Plateau problem for minimal surfaces in differential geometry


The Plateau problem can be stated as follows: Given an (n−1)-manifold(surface) as a boundary in an (n+k)-manifold, find an n-surface that is bounded by that boundary and has minimal area. The problem was first posed by Lagrange in 1760, and named after the Belgian Physicist Joseph Plateau, who studied soap films and observed several laws of their geometric properties.

Depending on the conditions we impose on the boundary and enclosing surface, the ambient manifold M, the codimension k and the interpretation of ”bounded by Γ”, we have variants of the Plateau problem. In this talk we are mainly focused on the oriented codimension one Plateau problem: Given a closed oriented immersed (n−1)-surface in the Euclidean (n+1)-space, find a oriented bounding surface which has minimal area among other candidates. To better understand the bounding condition, consider the following example. Take two parallel circles in R3 that are closed to each other. The oriented solution will be a catenoid if the two components are equipped with different orientations, and two disks if the two components are given the same orientation. Also, we know from the example that the oriented solution may not be minimizing among all surfaces that span.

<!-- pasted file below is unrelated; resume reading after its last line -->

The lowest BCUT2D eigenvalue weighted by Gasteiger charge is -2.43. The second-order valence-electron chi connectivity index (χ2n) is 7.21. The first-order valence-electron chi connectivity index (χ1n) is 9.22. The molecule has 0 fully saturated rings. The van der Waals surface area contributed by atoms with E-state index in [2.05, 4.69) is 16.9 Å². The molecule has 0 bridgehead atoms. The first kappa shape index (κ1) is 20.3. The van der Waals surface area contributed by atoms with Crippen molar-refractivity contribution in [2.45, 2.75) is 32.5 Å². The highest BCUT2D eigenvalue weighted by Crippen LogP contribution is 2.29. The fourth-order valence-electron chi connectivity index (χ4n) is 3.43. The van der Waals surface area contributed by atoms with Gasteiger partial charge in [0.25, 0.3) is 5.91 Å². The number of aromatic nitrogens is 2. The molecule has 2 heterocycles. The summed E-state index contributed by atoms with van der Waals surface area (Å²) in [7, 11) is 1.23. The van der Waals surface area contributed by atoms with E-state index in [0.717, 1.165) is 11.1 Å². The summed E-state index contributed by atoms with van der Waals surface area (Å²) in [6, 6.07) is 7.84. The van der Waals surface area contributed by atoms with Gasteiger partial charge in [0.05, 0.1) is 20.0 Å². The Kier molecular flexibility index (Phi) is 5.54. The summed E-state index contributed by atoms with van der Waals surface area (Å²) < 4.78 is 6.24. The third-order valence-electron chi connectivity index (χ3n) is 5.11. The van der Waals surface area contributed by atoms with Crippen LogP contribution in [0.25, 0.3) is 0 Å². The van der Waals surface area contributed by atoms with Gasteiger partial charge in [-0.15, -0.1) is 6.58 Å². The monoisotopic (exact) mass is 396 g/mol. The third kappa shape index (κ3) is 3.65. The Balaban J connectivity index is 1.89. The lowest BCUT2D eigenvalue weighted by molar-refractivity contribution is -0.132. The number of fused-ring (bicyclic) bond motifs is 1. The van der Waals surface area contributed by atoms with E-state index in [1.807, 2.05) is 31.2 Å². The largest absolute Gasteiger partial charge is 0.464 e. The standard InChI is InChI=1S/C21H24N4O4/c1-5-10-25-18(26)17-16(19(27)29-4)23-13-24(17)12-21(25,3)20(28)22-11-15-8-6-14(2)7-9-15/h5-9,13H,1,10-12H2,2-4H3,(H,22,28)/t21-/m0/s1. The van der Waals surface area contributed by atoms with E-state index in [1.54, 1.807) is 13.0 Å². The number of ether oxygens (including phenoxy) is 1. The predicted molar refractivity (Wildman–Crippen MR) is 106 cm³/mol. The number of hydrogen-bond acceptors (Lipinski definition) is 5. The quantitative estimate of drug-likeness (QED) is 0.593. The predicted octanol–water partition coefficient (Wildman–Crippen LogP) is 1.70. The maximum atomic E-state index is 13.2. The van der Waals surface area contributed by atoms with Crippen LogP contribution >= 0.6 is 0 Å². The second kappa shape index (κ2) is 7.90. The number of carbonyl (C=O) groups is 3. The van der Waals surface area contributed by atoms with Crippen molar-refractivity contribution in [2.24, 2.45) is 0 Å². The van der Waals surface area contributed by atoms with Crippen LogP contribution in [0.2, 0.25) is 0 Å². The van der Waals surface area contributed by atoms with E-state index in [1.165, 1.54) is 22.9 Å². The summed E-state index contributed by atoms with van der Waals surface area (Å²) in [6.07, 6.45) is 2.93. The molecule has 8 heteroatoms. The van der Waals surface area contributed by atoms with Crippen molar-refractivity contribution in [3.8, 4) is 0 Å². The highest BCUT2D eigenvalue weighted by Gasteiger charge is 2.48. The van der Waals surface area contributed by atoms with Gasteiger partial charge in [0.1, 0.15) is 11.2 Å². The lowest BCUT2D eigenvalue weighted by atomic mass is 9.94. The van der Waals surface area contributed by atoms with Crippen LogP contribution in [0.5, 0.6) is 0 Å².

To solve the Plateau problem, one wants to take a minimizing sequence of surfaces Σi, and hope that Σi converges to some minimal surface Σ. However, in general we do not have convergence as the area bound is not strong enough to control the surface. In the same spirit as the weak solution of a PDE, we want to find a space of ”weak manifolds” in which a notion of ”mass” is defined, and has nice functional analysis properties:

1. The space has good compactness property, so for a mass-minimizing sequence Σi, we can find a convergent subsequence.

2. The mass functional is lower semicontinuous, so the limit is minimizing.

3. The ”weak solution” generated above is actually regularity, thus a ”classical solution”.

In 1960, Federer and Fleming came up with a very powerful setting, called integral currents, which is suitable for the discussion of the oriented Plateau problem.

We will be using the following resources.

References:

  1. Jenny Harrison and Harrison Pugh. - Plateau’s Problem: What’s Next.
    In: arXiv:1509.03797v2 2016.

  2. Leon Simon. - Geometric Measure Theory.
    Stanford Univ. lecture notes.

  3. James Simons. - Minimal varieties in riemannian manifolds.
    Ann. of Math. (2), 88:62–105, 1968.




Seminars

Craig : An extremal Kähler metric is a canonical Kähler metric, introduced by E. Calabi, which is somewhat more general than a constant scalar curvature Kähler metric. The existence of such a metric is an ongoing research subject and expected to be equivalent to some form of geometric stability of the underlying polarized complex manifold (M,J,[ω]) –the Yau-Tian-Donaldson conjecture. Thus it is no surprise that there is a moment map, the scalar curvature (A. Fujiki, S. Donaldson), and the problem can be described as an infinite dimensional version of the familiar finite dimensional G.I.T.

I will describe how the moment map can be used to describe the local space of extremal metrics on a symplectic manifold. Essentially, the local picture can be reduced to finite dimensional G.I.T. In particular, we can construct a course moduli space of extremal Kähler metrics with a fixed polarization [ω]∈H2(M,ℝ) , which is an Hausdorff complex analytic space



Differential Geometry Seminar Archive


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Activities are supported by University of Bonn and Boğaziçi University